Cyber Defenders and Strategic Thinkers Note: InfoWarCon 2014 will be held January 22-24 in Nashville, TN

November 25, 2013
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interconnect-via-niem-1324316544The conference that has been at the forefront of the entire cyber operations revolution, InfoWarCon, is back and is better than ever.

If you are an enterprise security professional, a corporate risk management executive, a military strategist or a cyber security entrepreneur you will want to engage with this event.

To learn more and to register see:

The number one reason to attend: You will mix with the greatest thinkers on cyber security and risk assessment ever gathered in one room.  Interact with peers.  The greats attend this event.  And the greats speak at this event.  Speakers include famous names like Winn Schwartau, Michelle Markoff, Melissa Hathaway, Matt Devost, Jason Healey, Marcus Sachs, Eneken Tikk-Ringas, Scott Boarg, Bill Gertz, Tim Thomas, Richard Forno and many more (see current list here).  Advisors include many other great champions and famous thought leaders (see list here).

Here is some background from InfoWarCon’s founder Winn Schwartau:

More than 20 years ago, security experts predicted that Information Warfare would dominate conflict and would engage private companies, the individual and nation-states in ways they did not understand.

Some governments and most companies ignored the warnings. As one U.S. Congressman said in open testimony, “Mr. Schwartau, why would the bad guys ever want to use the internet…?” Ignorance, arrogance and apathy prevailed.

Other nations have successfully adapted the weaponization of technology as a means of force projection. The results are staggering losses in intellectual property and deep penetrating threats to national security. Can we even catch up?

Over the last two years, in conversation with colleagues around the world, it was made clear that InfowarCon must be revived – returned to its original cutting edge nature – for four compelling reasons.


In order to defend, you have to know how to attack.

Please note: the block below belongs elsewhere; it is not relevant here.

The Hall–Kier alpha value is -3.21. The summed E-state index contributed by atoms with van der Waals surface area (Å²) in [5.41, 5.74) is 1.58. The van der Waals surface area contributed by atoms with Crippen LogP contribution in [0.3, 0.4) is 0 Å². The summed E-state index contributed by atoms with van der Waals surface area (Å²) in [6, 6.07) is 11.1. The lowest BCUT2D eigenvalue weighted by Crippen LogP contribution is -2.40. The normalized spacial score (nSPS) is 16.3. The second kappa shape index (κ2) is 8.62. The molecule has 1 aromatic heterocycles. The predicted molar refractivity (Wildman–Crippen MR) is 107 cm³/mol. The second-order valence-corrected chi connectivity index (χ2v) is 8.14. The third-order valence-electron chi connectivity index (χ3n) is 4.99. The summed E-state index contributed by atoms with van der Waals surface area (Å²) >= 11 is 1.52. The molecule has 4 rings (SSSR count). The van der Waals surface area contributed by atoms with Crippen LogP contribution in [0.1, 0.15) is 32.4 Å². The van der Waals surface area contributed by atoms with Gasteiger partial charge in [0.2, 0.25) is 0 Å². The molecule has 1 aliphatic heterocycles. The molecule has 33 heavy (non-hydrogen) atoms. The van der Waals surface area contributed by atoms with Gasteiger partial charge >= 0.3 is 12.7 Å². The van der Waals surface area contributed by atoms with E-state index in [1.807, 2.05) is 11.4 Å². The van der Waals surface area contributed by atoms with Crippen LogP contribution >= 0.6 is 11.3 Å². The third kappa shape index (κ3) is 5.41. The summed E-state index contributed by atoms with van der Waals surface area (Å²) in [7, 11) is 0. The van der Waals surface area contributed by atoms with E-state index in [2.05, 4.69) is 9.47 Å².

1. We are defending against the past, not protecting against the future. The West severely lags behind our adversaries in cyberwar. The past 16 InfowarCons (held in the U.S. and E.U. from 1994-2010) brought together military, private sector and law enforcement under the meme, “we are all in this together.” The so-called ‘Black’ areas of the intelligence community have cloaked much of the offensive side of Information Warfare in secrecy. Many of those actors agree that we must demystify the offensive view and, as with defense, teach offense, as the bad guys typically have better access to such information than even the defenders of critical infrastructures.
2. As new technologies are introduced, economic interests have dominated the benefits. The upside? They bring humanity. We ignore the downside.InfowarCon will explore the weaponization of today’s technologies, laboratory and pre-commercialization developments and the future technologies. (We will treat Kinetic, Nuclear, Biological and Chemical weapons only as payloads of information systems. Other training congresses will delve more deeply into these areas.)3. New technologies are, sooner or later, used against us. GPS. The internet. Mobile devices. Drones. InfowarCon will examine how technological innovation should and can build in additional layers of safeguards at the design stage.

 4. It is incumbent upon the defenders to thoroughly understand how technologies can be repurposed for hostile application. If you can’t attack, how can you defend? InfowarCon is designed to provide open source access to perceptions and views from the attacking side of the equation. What Poor-Man’s Terrorist Weapons can be built “on the cheap” yet offer our adversaries strategic and tactical advantage?


InfowarCon is not just another security conference with an endless parade of Pay-to-Play speeches with little or no value. InfowarCon is not the Same Old Thing at an overpriced hotel that looks the same as the last conference. It’s not at a convention center where sponsors and exhibitors have to spend absurd amounts of money to put up their banners, get electricity and internet.


I want to put on the kind of conference Infowarcon was when I started it twenty years ago. I want to make InfowarCon a truly immersive experience, a compelling interactive “Show Me, Don’t Tell Me” discussion, an event where non-attendees will self-flagellate for not coming. I want thousands of remote attendees around the world to be able to participate over InfowarCon.TV. I want to build an event that makes a difference in today’s world. With your esteemed help, I believe we are well on our way to achieving that.


As it always has, InfowarCon 2014 will bring together political, military, academic, DIY-er, and commercial leaders from around the world to examine the current, future, and potential hostile use of information technologies and how to neutralize current ones. InfowarCon 2014 will provide training and demonstrations in two broad areas: Technology & Policy.

Winn Schwartau